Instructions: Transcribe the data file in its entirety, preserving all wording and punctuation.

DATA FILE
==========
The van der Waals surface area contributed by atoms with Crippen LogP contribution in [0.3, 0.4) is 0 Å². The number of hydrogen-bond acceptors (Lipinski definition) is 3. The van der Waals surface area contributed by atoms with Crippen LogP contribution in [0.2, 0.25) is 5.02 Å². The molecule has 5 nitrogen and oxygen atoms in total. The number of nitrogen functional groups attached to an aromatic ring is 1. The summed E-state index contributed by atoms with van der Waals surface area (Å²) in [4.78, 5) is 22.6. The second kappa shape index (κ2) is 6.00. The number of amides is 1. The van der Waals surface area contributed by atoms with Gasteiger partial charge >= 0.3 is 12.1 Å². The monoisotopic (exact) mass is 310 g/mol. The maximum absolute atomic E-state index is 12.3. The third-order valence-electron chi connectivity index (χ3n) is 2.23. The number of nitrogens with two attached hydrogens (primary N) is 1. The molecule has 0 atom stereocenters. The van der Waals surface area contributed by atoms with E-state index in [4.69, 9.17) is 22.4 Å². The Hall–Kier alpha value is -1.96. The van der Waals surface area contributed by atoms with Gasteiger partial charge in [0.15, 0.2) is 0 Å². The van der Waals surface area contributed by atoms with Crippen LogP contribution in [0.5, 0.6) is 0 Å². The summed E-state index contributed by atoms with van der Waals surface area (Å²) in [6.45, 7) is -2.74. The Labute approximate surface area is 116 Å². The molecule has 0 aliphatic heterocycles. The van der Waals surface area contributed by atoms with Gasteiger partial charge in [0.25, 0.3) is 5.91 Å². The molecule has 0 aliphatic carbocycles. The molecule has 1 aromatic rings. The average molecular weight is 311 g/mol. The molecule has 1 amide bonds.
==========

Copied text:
The van der Waals surface area contributed by atoms with Crippen LogP contribution in [0.3, 0.4) is 0 Å². The number of hydrogen-bond acceptors (Lipinski definition) is 3. The van der Waals surface area contributed by atoms with Crippen LogP contribution in [0.2, 0.25) is 5.02 Å². The molecule has 5 nitrogen and oxygen atoms in total. The number of nitrogen functional groups attached to an aromatic ring is 1. The summed E-state index contributed by atoms with van der Waals surface area (Å²) in [4.78, 5) is 22.6. The second kappa shape index (κ2) is 6.00. The number of amides is 1. The van der Waals surface area contributed by atoms with Gasteiger partial charge >= 0.3 is 12.1 Å². The monoisotopic (exact) mass is 310 g/mol. The maximum absolute atomic E-state index is 12.3. The third-order valence-electron chi connectivity index (χ3n) is 2.23. The number of nitrogens with two attached hydrogens (primary N) is 1. The molecule has 0 atom stereocenters. The van der Waals surface area contributed by atoms with E-state index in [4.69, 9.17) is 22.4 Å². The Hall–Kier alpha value is -1.96. The van der Waals surface area contributed by atoms with Gasteiger partial charge in [0.15, 0.2) is 0 Å². The van der Waals surface area contributed by atoms with Crippen LogP contribution in [0.5, 0.6) is 0 Å². The summed E-state index contributed by atoms with van der Waals surface area (Å²) in [6.45, 7) is -2.74. The Labute approximate surface area is 116 Å². The molecule has 0 aliphatic heterocycles. The van der Waals surface area contributed by atoms with Gasteiger partial charge in [0.25, 0.3) is 5.91 Å². The molecule has 0 aliphatic carbocycles. The molecule has 1 aromatic rings. The average molecular weight is 311 g/mol. The molecule has 1 amide bonds.